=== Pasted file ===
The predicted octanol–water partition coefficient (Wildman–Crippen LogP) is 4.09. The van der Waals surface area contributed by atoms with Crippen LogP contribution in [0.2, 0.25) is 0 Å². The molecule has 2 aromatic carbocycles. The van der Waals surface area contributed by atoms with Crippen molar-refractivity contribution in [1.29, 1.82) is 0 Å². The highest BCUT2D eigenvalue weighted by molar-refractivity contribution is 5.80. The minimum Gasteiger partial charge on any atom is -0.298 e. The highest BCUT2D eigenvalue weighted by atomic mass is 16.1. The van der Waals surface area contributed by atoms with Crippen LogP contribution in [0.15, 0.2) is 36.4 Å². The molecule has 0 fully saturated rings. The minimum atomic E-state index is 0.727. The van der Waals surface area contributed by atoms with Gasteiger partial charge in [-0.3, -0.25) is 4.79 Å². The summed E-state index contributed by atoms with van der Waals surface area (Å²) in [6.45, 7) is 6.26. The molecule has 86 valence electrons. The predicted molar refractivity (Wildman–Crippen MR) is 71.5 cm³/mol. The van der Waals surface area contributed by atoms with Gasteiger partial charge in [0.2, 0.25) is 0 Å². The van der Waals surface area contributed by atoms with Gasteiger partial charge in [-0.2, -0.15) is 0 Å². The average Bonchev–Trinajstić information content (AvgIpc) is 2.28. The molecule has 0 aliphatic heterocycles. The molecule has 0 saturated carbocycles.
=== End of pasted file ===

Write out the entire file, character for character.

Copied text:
The predicted octanol–water partition coefficient (Wildman–Crippen LogP) is 4.09. The van der Waals surface area contributed by atoms with Crippen LogP contribution in [0.2, 0.25) is 0 Å². The molecule has 2 aromatic carbocycles. The van der Waals surface area contributed by atoms with Crippen molar-refractivity contribution in [1.29, 1.82) is 0 Å². The highest BCUT2D eigenvalue weighted by molar-refractivity contribution is 5.80. The minimum Gasteiger partial charge on any atom is -0.298 e. The highest BCUT2D eigenvalue weighted by atomic mass is 16.1. The van der Waals surface area contributed by atoms with Crippen LogP contribution in [0.15, 0.2) is 36.4 Å². The molecule has 0 fully saturated rings. The minimum atomic E-state index is 0.727. The van der Waals surface area contributed by atoms with Gasteiger partial charge in [-0.3, -0.25) is 4.79 Å². The summed E-state index contributed by atoms with van der Waals surface area (Å²) in [6.45, 7) is 6.26. The molecule has 86 valence electrons. The predicted molar refractivity (Wildman–Crippen MR) is 71.5 cm³/mol. The van der Waals surface area contributed by atoms with Gasteiger partial charge in [0.2, 0.25) is 0 Å². The van der Waals surface area contributed by atoms with Gasteiger partial charge in [-0.2, -0.15) is 0 Å². The average Bonchev–Trinajstić information content (AvgIpc) is 2.28. The molecule has 0 aliphatic heterocycles. The molecule has 0 saturated carbocycles.